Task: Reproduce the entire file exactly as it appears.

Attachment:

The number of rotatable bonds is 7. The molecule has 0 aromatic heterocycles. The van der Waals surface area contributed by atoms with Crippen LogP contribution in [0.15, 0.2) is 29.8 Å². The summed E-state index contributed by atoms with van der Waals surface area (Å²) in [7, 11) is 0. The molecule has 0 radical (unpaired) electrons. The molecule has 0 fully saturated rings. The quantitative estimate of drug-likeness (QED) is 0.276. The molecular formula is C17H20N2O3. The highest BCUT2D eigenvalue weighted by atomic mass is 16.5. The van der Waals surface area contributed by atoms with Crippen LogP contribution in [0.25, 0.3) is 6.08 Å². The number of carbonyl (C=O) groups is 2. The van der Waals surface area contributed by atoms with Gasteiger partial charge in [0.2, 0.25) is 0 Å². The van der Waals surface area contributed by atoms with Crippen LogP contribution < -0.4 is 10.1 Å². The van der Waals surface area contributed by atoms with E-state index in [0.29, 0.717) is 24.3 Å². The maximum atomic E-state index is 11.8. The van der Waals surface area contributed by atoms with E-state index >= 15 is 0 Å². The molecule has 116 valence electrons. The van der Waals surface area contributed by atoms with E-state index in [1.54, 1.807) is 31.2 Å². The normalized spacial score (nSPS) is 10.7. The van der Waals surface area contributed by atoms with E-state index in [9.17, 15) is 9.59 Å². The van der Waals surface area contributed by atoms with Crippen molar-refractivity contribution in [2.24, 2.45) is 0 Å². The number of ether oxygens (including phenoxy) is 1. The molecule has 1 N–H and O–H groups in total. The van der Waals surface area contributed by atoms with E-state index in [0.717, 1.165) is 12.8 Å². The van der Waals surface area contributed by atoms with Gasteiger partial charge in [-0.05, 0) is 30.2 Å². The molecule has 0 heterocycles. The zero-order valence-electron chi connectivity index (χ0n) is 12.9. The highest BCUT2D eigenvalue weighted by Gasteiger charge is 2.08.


The number of rotatable bonds is 7. The molecule has 0 aromatic heterocycles. The van der Waals surface area contributed by atoms with Crippen LogP contribution in [0.15, 0.2) is 29.8 Å². The summed E-state index contributed by atoms with van der Waals surface area (Å²) in [7, 11) is 0. The molecule has 0 radical (unpaired) electrons. The molecule has 0 fully saturated rings. The quantitative estimate of drug-likeness (QED) is 0.276. The molecular formula is C17H20N2O3. The highest BCUT2D eigenvalue weighted by atomic mass is 16.5. The van der Waals surface area contributed by atoms with Crippen LogP contribution in [0.25, 0.3) is 6.08 Å². The number of carbonyl (C=O) groups is 2. The van der Waals surface area contributed by atoms with Gasteiger partial charge in [0.2, 0.25) is 0 Å². The van der Waals surface area contributed by atoms with Crippen LogP contribution < -0.4 is 10.1 Å². The van der Waals surface area contributed by atoms with E-state index in [0.29, 0.717) is 24.3 Å². The maximum atomic E-state index is 11.8. The van der Waals surface area contributed by atoms with E-state index >= 15 is 0 Å². The molecule has 116 valence electrons. The van der Waals surface area contributed by atoms with E-state index in [1.54, 1.807) is 31.2 Å². The normalized spacial score (nSPS) is 10.7. The van der Waals surface area contributed by atoms with E-state index in [9.17, 15) is 9.59 Å². The van der Waals surface area contributed by atoms with Crippen molar-refractivity contribution in [2.24, 2.45) is 0 Å². The number of ether oxygens (including phenoxy) is 1. The molecule has 1 N–H and O–H groups in total. The van der Waals surface area contributed by atoms with E-state index in [0.717, 1.165) is 12.8 Å². The van der Waals surface area contributed by atoms with Gasteiger partial charge in [-0.05, 0) is 30.2 Å². The molecule has 0 heterocycles. The zero-order valence-electron chi connectivity index (χ0n) is 12.9. The highest BCUT2D eigenvalue weighted by Gasteiger charge is 2.08.